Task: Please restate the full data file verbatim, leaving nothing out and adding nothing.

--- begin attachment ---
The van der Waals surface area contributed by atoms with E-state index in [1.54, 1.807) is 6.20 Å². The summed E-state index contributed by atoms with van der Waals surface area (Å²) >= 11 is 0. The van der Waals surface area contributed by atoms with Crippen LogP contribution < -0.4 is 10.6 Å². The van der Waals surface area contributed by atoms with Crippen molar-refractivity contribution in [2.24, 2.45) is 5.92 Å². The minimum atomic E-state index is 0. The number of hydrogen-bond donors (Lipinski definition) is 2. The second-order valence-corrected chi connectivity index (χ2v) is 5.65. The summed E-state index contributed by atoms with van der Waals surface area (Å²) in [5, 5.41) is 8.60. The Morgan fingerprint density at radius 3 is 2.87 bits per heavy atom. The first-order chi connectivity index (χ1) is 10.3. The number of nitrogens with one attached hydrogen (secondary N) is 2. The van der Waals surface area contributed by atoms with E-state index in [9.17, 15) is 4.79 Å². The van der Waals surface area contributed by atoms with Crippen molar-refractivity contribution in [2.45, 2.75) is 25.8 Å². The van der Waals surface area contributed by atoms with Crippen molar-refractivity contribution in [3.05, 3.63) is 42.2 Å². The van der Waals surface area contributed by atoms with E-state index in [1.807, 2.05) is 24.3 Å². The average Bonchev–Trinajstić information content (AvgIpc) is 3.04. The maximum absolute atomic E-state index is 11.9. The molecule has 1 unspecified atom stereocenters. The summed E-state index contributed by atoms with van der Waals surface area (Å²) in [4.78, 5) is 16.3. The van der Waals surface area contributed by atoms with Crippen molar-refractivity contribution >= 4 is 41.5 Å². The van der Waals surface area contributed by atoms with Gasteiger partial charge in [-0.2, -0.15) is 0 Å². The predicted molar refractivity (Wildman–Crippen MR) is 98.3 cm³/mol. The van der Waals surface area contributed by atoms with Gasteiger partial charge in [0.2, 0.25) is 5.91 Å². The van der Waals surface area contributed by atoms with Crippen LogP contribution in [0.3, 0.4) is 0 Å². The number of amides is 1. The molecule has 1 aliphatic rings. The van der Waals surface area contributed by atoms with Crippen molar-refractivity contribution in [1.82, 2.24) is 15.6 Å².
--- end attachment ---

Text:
The van der Waals surface area contributed by atoms with E-state index in [1.54, 1.807) is 6.20 Å². The summed E-state index contributed by atoms with van der Waals surface area (Å²) >= 11 is 0. The van der Waals surface area contributed by atoms with Crippen LogP contribution < -0.4 is 10.6 Å². The van der Waals surface area contributed by atoms with Crippen molar-refractivity contribution in [2.24, 2.45) is 5.92 Å². The minimum atomic E-state index is 0. The number of hydrogen-bond donors (Lipinski definition) is 2. The second-order valence-corrected chi connectivity index (χ2v) is 5.65. The summed E-state index contributed by atoms with van der Waals surface area (Å²) in [5, 5.41) is 8.60. The Morgan fingerprint density at radius 3 is 2.87 bits per heavy atom. The first-order chi connectivity index (χ1) is 10.3. The number of nitrogens with one attached hydrogen (secondary N) is 2. The van der Waals surface area contributed by atoms with E-state index in [9.17, 15) is 4.79 Å². The van der Waals surface area contributed by atoms with Crippen molar-refractivity contribution in [2.45, 2.75) is 25.8 Å². The van der Waals surface area contributed by atoms with Crippen molar-refractivity contribution in [3.05, 3.63) is 42.2 Å². The van der Waals surface area contributed by atoms with E-state index in [1.807, 2.05) is 24.3 Å². The average Bonchev–Trinajstić information content (AvgIpc) is 3.04. The maximum absolute atomic E-state index is 11.9. The molecule has 1 unspecified atom stereocenters. The summed E-state index contributed by atoms with van der Waals surface area (Å²) in [4.78, 5) is 16.3. The van der Waals surface area contributed by atoms with Crippen molar-refractivity contribution >= 4 is 41.5 Å². The van der Waals surface area contributed by atoms with Gasteiger partial charge in [-0.2, -0.15) is 0 Å². The predicted molar refractivity (Wildman–Crippen MR) is 98.3 cm³/mol. The van der Waals surface area contributed by atoms with Gasteiger partial charge in [0.2, 0.25) is 5.91 Å². The van der Waals surface area contributed by atoms with Crippen LogP contribution in [0.3, 0.4) is 0 Å². The number of amides is 1. The molecule has 1 aliphatic rings. The van der Waals surface area contributed by atoms with Crippen molar-refractivity contribution in [1.82, 2.24) is 15.6 Å².